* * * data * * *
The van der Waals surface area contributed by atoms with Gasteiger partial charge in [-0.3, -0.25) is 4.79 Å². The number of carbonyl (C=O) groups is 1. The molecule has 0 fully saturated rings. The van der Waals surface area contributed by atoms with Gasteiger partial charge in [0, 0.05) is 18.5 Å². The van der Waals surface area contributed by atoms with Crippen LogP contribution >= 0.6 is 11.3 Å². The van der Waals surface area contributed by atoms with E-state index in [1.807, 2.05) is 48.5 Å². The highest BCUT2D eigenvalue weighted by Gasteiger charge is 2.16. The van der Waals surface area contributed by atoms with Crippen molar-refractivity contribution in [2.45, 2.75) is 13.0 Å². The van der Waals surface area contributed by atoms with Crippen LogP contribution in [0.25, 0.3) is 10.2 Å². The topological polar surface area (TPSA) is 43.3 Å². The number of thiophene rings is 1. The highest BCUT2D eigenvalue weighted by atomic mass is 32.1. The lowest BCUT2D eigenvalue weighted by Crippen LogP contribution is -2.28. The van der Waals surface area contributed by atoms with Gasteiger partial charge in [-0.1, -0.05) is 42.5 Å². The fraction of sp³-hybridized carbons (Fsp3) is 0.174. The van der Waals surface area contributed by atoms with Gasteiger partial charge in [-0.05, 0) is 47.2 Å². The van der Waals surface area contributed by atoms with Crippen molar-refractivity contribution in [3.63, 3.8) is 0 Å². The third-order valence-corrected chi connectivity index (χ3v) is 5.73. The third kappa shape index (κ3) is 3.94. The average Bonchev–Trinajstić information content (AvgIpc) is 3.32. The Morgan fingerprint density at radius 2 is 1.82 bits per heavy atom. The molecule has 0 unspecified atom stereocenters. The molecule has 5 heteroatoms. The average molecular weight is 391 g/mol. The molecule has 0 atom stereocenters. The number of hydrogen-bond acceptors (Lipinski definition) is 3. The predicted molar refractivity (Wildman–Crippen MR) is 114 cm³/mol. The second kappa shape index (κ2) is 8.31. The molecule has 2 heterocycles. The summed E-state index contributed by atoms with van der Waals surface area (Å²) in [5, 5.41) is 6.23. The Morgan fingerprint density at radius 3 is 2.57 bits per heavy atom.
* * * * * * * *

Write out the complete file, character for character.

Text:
The van der Waals surface area contributed by atoms with Gasteiger partial charge in [-0.3, -0.25) is 4.79 Å². The number of carbonyl (C=O) groups is 1. The molecule has 0 fully saturated rings. The van der Waals surface area contributed by atoms with Gasteiger partial charge in [0, 0.05) is 18.5 Å². The van der Waals surface area contributed by atoms with Crippen LogP contribution >= 0.6 is 11.3 Å². The van der Waals surface area contributed by atoms with E-state index in [1.807, 2.05) is 48.5 Å². The highest BCUT2D eigenvalue weighted by Gasteiger charge is 2.16. The van der Waals surface area contributed by atoms with Crippen molar-refractivity contribution in [2.45, 2.75) is 13.0 Å². The van der Waals surface area contributed by atoms with Crippen LogP contribution in [0.25, 0.3) is 10.2 Å². The topological polar surface area (TPSA) is 43.3 Å². The number of thiophene rings is 1. The highest BCUT2D eigenvalue weighted by atomic mass is 32.1. The lowest BCUT2D eigenvalue weighted by Crippen LogP contribution is -2.28. The van der Waals surface area contributed by atoms with Gasteiger partial charge in [-0.1, -0.05) is 42.5 Å². The fraction of sp³-hybridized carbons (Fsp3) is 0.174. The van der Waals surface area contributed by atoms with Gasteiger partial charge in [-0.05, 0) is 47.2 Å². The van der Waals surface area contributed by atoms with Crippen molar-refractivity contribution in [3.63, 3.8) is 0 Å². The third-order valence-corrected chi connectivity index (χ3v) is 5.73. The third kappa shape index (κ3) is 3.94. The average Bonchev–Trinajstić information content (AvgIpc) is 3.32. The Morgan fingerprint density at radius 2 is 1.82 bits per heavy atom. The molecule has 0 unspecified atom stereocenters. The molecule has 5 heteroatoms. The average molecular weight is 391 g/mol. The molecule has 0 atom stereocenters. The number of hydrogen-bond acceptors (Lipinski definition) is 3. The predicted molar refractivity (Wildman–Crippen MR) is 114 cm³/mol. The second kappa shape index (κ2) is 8.31. The molecule has 2 heterocycles. The summed E-state index contributed by atoms with van der Waals surface area (Å²) in [5, 5.41) is 6.23. The Morgan fingerprint density at radius 3 is 2.57 bits per heavy atom.